Student field job opportunity: Forest fire refugia in the Pacific Northwest

The Landscape Fire and Conservation Science Research Group (LCRSG) at Oregon State University is recruiting 2-3 technicians to assist with field data collection on fire effects in old-growth forests in the Pacific Northwest during summer 2019.  This second announcement includes a specific job posting for student employees.

New link for students who are currently enrolled or who are planning to be enrolled in 2019:

Prior job posting for non-students:

Recent large wildfires have affected forest habitats that are important for Northern Spotted Owls and other vulnerable species.  This research project is quantifying the probability of fire refugia (locations that are relatively protected from fire) and high-severity fire across the area encompassed by the Northwest Forest Plan.  Please see additional details online:

This is an excellent opportunity to gain experience in forest ecology, fire ecology, and forest mensuration.  Technicians will be involved in data collection on tree mortality and survival, fire effects, and post-fire vegetation responses.  We are particularly seeking individuals with expertise in forest inventory and plant identification, ideally in post-fire environments in Oregon, Washington, and Northern California.  This position is well-suited for those who enjoy working outside in forested mountainous terrain.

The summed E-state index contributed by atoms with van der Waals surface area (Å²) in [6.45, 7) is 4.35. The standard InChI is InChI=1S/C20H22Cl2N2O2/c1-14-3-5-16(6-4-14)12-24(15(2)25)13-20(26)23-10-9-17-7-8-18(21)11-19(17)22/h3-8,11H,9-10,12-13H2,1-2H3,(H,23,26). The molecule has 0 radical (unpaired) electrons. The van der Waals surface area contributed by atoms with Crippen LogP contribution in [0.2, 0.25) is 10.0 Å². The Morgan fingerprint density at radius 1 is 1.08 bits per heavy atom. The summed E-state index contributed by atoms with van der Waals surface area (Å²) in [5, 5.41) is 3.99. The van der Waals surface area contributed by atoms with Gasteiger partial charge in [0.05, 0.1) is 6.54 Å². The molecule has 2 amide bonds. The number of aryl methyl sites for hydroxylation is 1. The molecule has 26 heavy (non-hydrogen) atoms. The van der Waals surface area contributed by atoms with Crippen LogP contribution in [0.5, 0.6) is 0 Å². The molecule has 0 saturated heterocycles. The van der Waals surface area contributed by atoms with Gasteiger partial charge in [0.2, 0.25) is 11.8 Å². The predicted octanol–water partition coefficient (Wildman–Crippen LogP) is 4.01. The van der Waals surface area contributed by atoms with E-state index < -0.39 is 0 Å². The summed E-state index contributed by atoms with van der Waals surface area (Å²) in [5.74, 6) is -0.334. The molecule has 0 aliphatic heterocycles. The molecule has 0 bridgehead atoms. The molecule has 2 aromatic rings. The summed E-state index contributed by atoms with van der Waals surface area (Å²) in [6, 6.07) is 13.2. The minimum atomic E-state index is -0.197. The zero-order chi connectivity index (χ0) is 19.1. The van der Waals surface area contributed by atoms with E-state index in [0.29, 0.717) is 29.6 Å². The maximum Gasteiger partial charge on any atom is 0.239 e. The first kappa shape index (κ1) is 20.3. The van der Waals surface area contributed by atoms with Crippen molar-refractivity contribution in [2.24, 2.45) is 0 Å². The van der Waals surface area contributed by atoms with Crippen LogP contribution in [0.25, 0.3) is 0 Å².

Position details:

• Location: Corvallis, Oregon with travel to National Forests in OR, WA, and northern CA

• Duration: 2 months between July and October, start and end dates flexible for optimal crew

• Work environment: Technician are required to work outdoors in all weather conditions and navigate steep, rugged, uneven terrain with dense vegetation while carrying up to 40 lbs.

For full consideration, please apply by April 1, 2019.  Questions can be directed to Garrett Meigs (garrett [dot] meigs [at] or Meg Krawchuk (meg [dot] krawchuk [at]

The LCRSG focuses on research in landscape ecology, biogeography, and conservation at scales ranging from local to global, with the specific aim of addressing the causes and consequences of ecological disturbances.  More information on our group can be found online: